‘Now, I know what you are thinking,’ Hu Tang paused. ‘You are thinking that there are hundreds of zoos, why does the world need another one? Indeed, what can China do with a zoo that has not already been done before? Ladies and gentlemen…this is what we can do.’
At that moment, the speeding bullet train burst out into brilliant sunshine and CJ found herself staring at an awesome sight.
In spite of its massive population and a booming economy, China lags behind its adversary, the United States of America, in a key way: it is not the cultural ruler of the planet. China needs something to compete with the power of Disneyland, the dreamfilled destination which epitomises commercialisation and is known the world over. When it is discovered that the most famous mythical creature of them all is not in fact a myth, and is hiding deep within China, it seems that the answer is clear: a zoo unlike any other, where dragons fly free. People will come from everywhere to see them, and will leave knowing that China really is the world ruler.
CJ Cameron doesn’t know any of this. All she knows is that the Chinese government has requested that she visit its new zoo on behalf of the National Geographic. With her brother Hamish and a party of other influential journalists, she is taken to a secret destination, little knowing what it is she will see there. Soon, though, her amazement at the realisation that the zoo houses dragons, is replaced with horror as she realises the dragons are turning rogue, and that zoo officials will do anything to ensure she doesn’t escape to spread the word of this glitch in the zoo’s operations.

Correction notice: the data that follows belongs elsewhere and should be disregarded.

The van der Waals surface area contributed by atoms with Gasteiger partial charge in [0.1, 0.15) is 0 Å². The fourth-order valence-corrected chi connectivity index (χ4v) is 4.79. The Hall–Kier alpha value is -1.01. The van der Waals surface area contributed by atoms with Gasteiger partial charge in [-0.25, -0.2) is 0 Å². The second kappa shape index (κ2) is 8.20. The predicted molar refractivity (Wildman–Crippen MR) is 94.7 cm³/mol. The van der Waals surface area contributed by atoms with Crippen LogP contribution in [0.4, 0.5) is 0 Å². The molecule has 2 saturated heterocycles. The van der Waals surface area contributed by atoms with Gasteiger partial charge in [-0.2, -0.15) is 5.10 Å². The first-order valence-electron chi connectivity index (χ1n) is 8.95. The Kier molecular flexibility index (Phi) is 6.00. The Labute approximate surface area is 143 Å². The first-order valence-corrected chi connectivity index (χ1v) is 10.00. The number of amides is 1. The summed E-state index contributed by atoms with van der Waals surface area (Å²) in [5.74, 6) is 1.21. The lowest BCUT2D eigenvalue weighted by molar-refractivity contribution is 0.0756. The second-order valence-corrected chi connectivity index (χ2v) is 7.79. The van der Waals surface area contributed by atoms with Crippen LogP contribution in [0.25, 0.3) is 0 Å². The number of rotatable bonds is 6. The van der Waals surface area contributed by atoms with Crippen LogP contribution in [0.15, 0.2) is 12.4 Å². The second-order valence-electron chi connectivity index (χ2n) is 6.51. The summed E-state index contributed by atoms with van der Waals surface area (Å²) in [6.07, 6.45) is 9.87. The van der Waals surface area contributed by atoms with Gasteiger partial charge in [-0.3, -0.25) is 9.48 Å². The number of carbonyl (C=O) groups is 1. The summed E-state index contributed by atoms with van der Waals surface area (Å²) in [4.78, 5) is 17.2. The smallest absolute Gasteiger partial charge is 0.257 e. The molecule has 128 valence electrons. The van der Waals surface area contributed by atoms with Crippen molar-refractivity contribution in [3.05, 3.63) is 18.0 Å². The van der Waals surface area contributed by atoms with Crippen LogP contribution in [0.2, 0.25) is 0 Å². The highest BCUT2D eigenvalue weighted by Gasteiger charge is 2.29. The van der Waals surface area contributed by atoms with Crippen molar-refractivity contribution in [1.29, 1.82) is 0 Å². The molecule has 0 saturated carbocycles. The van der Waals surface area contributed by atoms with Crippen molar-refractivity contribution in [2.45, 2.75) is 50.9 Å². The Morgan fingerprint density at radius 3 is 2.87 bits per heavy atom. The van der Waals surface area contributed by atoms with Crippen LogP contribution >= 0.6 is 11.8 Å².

The Great Zoo of China is a fast-moving, often gruesome, action thriller of the kind Matthew Reilly fans have come to expect. Moving almost as quickly as the bullet rains which appear in parts of the novel, the story unfolds over a very short space of time, but manages to include many deaths and lots of destruction, along with a feisty main character who, with some help, tackles dragons and human foe with ingenuity. If the plot sounds familiar, Reilly admits that it was inspired by his love of the novel Jurassic Park and, although he has worked to make it different, by setting it in China and by using dragons instead of dinosaurs, there are similarities which make his homage obvious. This doesn’t make the book less likely to appeal to lovers of Reilly’s work, or of action novels in general, who will enjoy the premise and the plot.
The Great Zoo of China, by Matthew Reilly
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